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Black Friday bargains that could help the Detroit Tigers

Here are eight free agents who could help the Tigers without breaking the bank.

Justin K. Aller/Getty Images

As Major League Baseball’s Winter Meetings draw closer, the Detroit Tigers find themselves with more needs than they can probably fill on the free agent market. In fact, they have filled two holes via trades in the early weeks of the offseason, dealing for closer Francisco Rodriguez and outfielder Cameron Maybin. The team still needs two starting pitchers, at least one more relief pitcher, and potentially another outfielder.

While everyone is out shopping on Black Friday, there is no reason for the Tigers to be left out of the fun. Here are some relatively inexpensive free agents who could help the Tigers in 2016.

Starting pitchers

David Price and Zack Greinke will be looking for big money contracts. Johnny Cueto and Jordan Zimmermann are forecast to get long term deals at $20 million (or more) per season. In the next tier, estimated at $10 to $15 million per season, there are a number of good starting pitchers who could slot into the Tigers’ rotation.

John Lackey ranks fourth on the list of free agent starting pitchers this winter with 3.6 fWAR in 2015. Only Price, Greinke, and Cueto were more valuable. Lackey ranks sixth on the list over the past two season with 6.0 WAR. He posted a 3.27 ERA and 3.67 FIP while averaging 208 innings per season over the two years. FanGraphs projects Lackey to get two years at $15 million per season, while MLB Trade Rumors has the 37-year-old righthander pegged at $50 million over three seasons. On a shorter contract, Lackey may provide more bang for the buck than the other starters in his salary range. He would cost a first round pick for most teams, but just a second round pick for Detroit.

J.A. Happ ranks fifth on the list of free agent starting pitchers this winter with 3.3 fWAR in 2015. His 3.63 ERA is bested by a 3.43 FIP in 31 starts between Seattle and Pittsburgh. Steamer projects Happ to produce 1.9 fWAR and a 3.80 ERA in 2016. The 33-year-old lefthander is forecast to earn $10 million per season by MLB Trade Rumors and $11 million by FanGraphs, each on a three year deal. He is free of draft pick compensation.

Doug Fister was profiled here as a potential one year bargain, estimated at $10 million. He is expected to prefer the shorter deal to rebuild his value. Injuries limited him to just 15 starts and 103 innings last summer, with an ERA of 4.19. Over the previous four seasons, he racked up 14.0 WAR, behind only Price, Greinke, and Zimmermann among current free agent starters. He posted a 3.12 ERA and 1.17 WHIP in those four seasons.


After acquiring Cameron Maybin, the Tigers have filled one outfield spot, and seem to be content with their current roster. It seems unlikely that the Tigers bring back Yoenis Cespedes, or spend a bundle on another outfielder. Long before Moneyball was written, deploying platoons has been one of the great ways that teams take advantage of market inefficiencies. Here are two right-handed hitters who could share time in left field with Maybin or Tyler Collins.

Ryan Raburn led all free agent corner outfielders with a .397 wOBA, hitting .301/.393/.543 in 201 plate appearances in 2015. He posted 1.9 WAR, ranking 10th on the list despite having fewer plate appearances than many others. The Cleveland Indians used Raburn against left-handed pitchers in 87 percent of his trips to the plate, but declined a $3 million team option for 2016, making him a free agent. If his price tag is in that range, he would make a decent platoon partner in left field.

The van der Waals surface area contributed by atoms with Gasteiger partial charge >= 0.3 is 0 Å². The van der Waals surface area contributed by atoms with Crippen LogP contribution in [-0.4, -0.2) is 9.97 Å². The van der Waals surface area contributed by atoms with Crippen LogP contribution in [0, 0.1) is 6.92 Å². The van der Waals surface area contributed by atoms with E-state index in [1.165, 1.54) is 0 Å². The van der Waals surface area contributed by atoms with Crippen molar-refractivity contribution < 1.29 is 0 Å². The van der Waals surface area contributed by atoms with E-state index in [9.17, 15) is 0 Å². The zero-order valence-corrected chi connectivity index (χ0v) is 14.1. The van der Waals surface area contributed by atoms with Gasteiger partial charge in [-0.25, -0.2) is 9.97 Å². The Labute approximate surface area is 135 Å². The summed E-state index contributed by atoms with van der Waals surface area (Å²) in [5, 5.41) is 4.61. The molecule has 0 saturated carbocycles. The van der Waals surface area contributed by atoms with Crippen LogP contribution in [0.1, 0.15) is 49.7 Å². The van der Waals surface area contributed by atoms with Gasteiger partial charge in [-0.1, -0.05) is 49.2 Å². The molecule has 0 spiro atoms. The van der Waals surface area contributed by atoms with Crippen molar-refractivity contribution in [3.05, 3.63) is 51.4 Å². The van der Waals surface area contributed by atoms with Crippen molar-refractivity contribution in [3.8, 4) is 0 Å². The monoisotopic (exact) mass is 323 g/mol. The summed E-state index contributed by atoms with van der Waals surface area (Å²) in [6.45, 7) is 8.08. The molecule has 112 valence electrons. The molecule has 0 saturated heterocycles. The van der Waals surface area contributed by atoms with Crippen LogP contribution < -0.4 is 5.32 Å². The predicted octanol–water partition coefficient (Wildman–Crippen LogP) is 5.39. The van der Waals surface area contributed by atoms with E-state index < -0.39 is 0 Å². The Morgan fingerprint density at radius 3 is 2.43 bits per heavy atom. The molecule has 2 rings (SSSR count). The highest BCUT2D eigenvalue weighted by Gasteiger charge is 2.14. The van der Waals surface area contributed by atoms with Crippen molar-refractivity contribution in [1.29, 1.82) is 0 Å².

Chris Young had a fine season for the New York Yankees, where he posted 1.2 fWAR while earning just $2.5 million. Young is four seasons removed from a pair of 4 WAR seasons with Arizona, but he rebounded in 2015 with a 109 wRC+, including a whopping 162 wRC+ against left-handed pitchers. He hit 14 home runs in 356 plate appearances, with a .320 on-base percentage while slugging .453. He was also worth +2 defensive runs saved in left field.

Relief pitchers

With K-Rod on board as the team's closer, the Tigers’ interest in Joakim Soria has waned. Still, the lessons linger, of cheaping with Joba Chamberlain and Tom Gorzelanny at $1 million apiece.  With Joe Nathan and Soria gone, that’s $17 million in bullpen dollars saved, and plenty left after taking on Rodriguez’s salary. A couple of relief pitchers at a cost of $4-5 million per year is not only wise, but necessary.

Antonio Bastardo is a left-handed reliever who has an excellent strikeout rate, but walks over four batters per nine innings. He is experienced and effective in a setup role and is forecast to earn $15 million over three years by MLB Trade Rumors.

Shawn Kelley posted a 2.45 ERA, 11.1 strikeouts per nine innings, and 2.6 walks per nine in 51 1/3 innings for the San Diego Padres in 2015, behind Craig Kimbrel and Joaquin Benoit. Kelley's projected salary is $12 million for two seasons, but the salary may be lower over three years. At age 31, the righthander should have a few good seasons left in him.

Chad Qualls had his $3.5 million club option declined by the Houston Astros and is now available. The 37-year-old righthander posted a 4.38 ERA in 2015, but had a 3.52 FIP and a 1.11 WHIP while striking out nearly a batter per inning. He has worked at least 49 innings each of the past five seasons, and carries a career ERA of 3.80. On a one year deal, he could be a bargain.